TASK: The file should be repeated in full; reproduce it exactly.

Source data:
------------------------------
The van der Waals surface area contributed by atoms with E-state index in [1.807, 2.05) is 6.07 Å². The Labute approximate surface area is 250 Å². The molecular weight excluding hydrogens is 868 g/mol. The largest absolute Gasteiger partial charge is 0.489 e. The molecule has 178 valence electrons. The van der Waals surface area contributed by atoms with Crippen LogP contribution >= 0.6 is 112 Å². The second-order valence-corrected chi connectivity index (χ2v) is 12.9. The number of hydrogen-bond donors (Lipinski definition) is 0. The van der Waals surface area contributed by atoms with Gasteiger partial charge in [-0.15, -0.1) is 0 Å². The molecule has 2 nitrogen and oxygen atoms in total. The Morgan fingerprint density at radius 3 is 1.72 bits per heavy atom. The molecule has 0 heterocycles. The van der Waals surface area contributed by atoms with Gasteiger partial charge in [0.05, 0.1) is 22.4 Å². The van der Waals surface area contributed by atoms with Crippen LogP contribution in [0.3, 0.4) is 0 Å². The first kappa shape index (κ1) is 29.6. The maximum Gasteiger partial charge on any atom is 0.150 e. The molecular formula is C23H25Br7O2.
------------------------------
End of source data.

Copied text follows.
The van der Waals surface area contributed by atoms with E-state index in [1.807, 2.05) is 6.07 Å². The Labute approximate surface area is 250 Å². The molecular weight excluding hydrogens is 868 g/mol. The largest absolute Gasteiger partial charge is 0.489 e. The molecule has 178 valence electrons. The van der Waals surface area contributed by atoms with Crippen LogP contribution >= 0.6 is 112 Å². The second-order valence-corrected chi connectivity index (χ2v) is 12.9. The number of hydrogen-bond donors (Lipinski definition) is 0. The van der Waals surface area contributed by atoms with Gasteiger partial charge in [-0.15, -0.1) is 0 Å². The molecule has 2 nitrogen and oxygen atoms in total. The Morgan fingerprint density at radius 3 is 1.72 bits per heavy atom. The molecule has 0 heterocycles. The van der Waals surface area contributed by atoms with Gasteiger partial charge in [0.05, 0.1) is 22.4 Å². The van der Waals surface area contributed by atoms with Crippen LogP contribution in [0.3, 0.4) is 0 Å². The first kappa shape index (κ1) is 29.6. The maximum Gasteiger partial charge on any atom is 0.150 e. The molecular formula is C23H25Br7O2.